Wednesday, 26 August 2015

The Brentwood Gazette’s Weekly Teaser — 26-8-2015: Steamboat Willie

Right … I’m off to work in a minute.

So, I’m feeling a little … rushed, right now!

After all, I STILL have to make a Sandwich, for when I get there!

Oy VEH … !


With that said … ?

With THAT said, it’s Wednesday.   Which means that it’s time for the Brentwood Gaztte’s Weekly Teaser.

Here’s this week’s steamy questions: covered by the usual Creative Commons License* …
Q1) John Fitch patented the steamboat on the 26th of August.   In which year of the 1790s?
Q2) What did he name his first steamboat: Persistence, Percussion or Perseverance?
Q3) What river did his first boat travel: the Colarado, the Delaware or the Mississippi?
Q4) Fitch got most of his funding from businessmen in which US city?
Q5) His boats made regular trips between that city: and Burlington.   Burlington was and is in which US state: New Jersey, New York or Rhode Island?
Q6) Most US steamboats travelled which US river: the Brazos, the Rio Grande or the Mississippi?
Q7) There was a line of steamboats on that river named for which Native American tribe: the Natchez, Navaho or Nisqually?
Q8) Which US writer worked on Mississippi steamboats: Nathaniel Hawthorn, Mark Twain or Edgar Allen Poe?
Q9) The Night They Drove Old Dixie Down, by The Band, mentions a famous steamboat, named after a Confederate general.   Which general: Robert E. Lee, Stonewall Jackson or George Pickett?
Q10) Finally … the writer mentioned in Q8 builds a steamboat: in which series of science fiction books: the ‘Riverworld’ series, the ‘Dune’ franchise or the ‘Culture’ novels?

Here’s last week’s questions and answers …
Q1) 19th August saw the Salmesbury Witches put on trial.   In which year: 1611, 1612 or 1613?
Q2) Salmesbury is in which English county: Derbyshire, Lancashire or Yorkshire?
Q3) Thomas Potts published his account of the trials of the time.   Which court position did he hold?
Q4) The witches were accused of holding regular meetings.   What name is usually given to these kinds of meet: shabbaths, sabbaths or sabbats?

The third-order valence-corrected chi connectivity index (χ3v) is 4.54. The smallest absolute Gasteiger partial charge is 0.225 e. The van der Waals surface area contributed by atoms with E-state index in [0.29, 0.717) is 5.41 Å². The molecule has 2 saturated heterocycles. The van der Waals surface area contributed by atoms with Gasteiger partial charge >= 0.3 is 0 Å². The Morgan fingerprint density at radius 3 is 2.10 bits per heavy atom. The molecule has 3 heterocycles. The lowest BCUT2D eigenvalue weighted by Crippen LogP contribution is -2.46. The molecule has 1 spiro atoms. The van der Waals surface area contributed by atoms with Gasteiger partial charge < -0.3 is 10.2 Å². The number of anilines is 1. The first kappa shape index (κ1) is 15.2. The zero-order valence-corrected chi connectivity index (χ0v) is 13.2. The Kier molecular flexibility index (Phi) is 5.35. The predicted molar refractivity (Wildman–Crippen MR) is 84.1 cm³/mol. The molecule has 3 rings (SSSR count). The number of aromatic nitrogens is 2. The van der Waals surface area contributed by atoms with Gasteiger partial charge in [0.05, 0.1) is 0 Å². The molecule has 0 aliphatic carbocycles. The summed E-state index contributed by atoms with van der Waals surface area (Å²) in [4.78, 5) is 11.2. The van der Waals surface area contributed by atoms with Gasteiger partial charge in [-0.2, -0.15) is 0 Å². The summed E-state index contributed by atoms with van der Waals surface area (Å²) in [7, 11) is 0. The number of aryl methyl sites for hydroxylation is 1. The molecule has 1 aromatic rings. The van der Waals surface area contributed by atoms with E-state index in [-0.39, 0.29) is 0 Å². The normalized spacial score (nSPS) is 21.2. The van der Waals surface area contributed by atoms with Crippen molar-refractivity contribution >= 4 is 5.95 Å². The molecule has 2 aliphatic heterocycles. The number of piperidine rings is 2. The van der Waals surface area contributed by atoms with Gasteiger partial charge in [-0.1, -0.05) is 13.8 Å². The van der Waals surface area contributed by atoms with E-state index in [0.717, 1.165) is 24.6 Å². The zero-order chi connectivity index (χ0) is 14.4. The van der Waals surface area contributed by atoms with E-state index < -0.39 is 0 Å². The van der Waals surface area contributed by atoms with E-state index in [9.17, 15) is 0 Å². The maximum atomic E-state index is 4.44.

Q5) The trials of the Salmesbury Witches were at the same Assizes as those of the Pendle Witches.   The main accused was who: Anathema Gadget, Alia Widget or Alizon Device?
Q6) Were the Samlesbury Witches imprisoned, hung or acquitted?
Q7) These witch trials were influenced by England’s king, James 1st. His book on the subject was called what: the ‘Daemonologie’, the ‘Malleus Maleficarum’ or ‘Thou Shalt Not Suffer A Witch To Live’?
Q8) 19th August also saw four people executed as a result of the Salem Witch trials.   In which year of the 1690s?
Q9) Salem is now called Danvers: and is in which US state: Massachusetts, Maryland or Rhode Island?
Q10) Finally … Arthur Miller wrote THE play about the Salem Witch Trials.   What was it called?
A1) 1612.
A2) Lancashire.
A3) Clerk of the Court.
A4) Sabbats.   (Although ‘sabbath’ is occasionally used.   ‘Shabbath’ is one of the more popular renderings of the Hebrew version of the word.)
A5) Alizon Device.   (Indeed, Anathema Device — a main character in Gaiman and Pratchett’s Good Omens — is named for her: indeed, Agnes Nutter — another Good Omens character — takes her name from another of the Pendle Witches.   The name’s pronounced ‘deVISE’, with a soft s: as if she were ‘devising’ things.)
A6) Acquitted.
A7) The Dæmonologie.   (The Malleus Maleficarum was a well-known 14th century book on witches.  The Thou Shall Not Suffer line is lifted from Exodus 22:18.)
A8) 1692.
A9) Massachusetts.
A10) The Crucible.   (I was in my school’s production of this.   I played Francis Nurse, the only time the character’s been played by a short teenager with purple hair.   This WAS a few years ago …)
Enjoy the week … !

*        All that means is that you’re free to copy, use, alter and build on each of my quizzes: including the Teasers, Gazette Teasers and the Friday Question Sets.   All I ask in return is that you give me an original authors credit on your event’s flyers or posters, or on the night: and, if you republish them, give me an original authors credit AND republish under the same license.   A link back to the site — and to the Gazette’s, if that’s where you’ve found these — would be appreciated: as would pressing my donate button, here.   Every penny is gratefully received.

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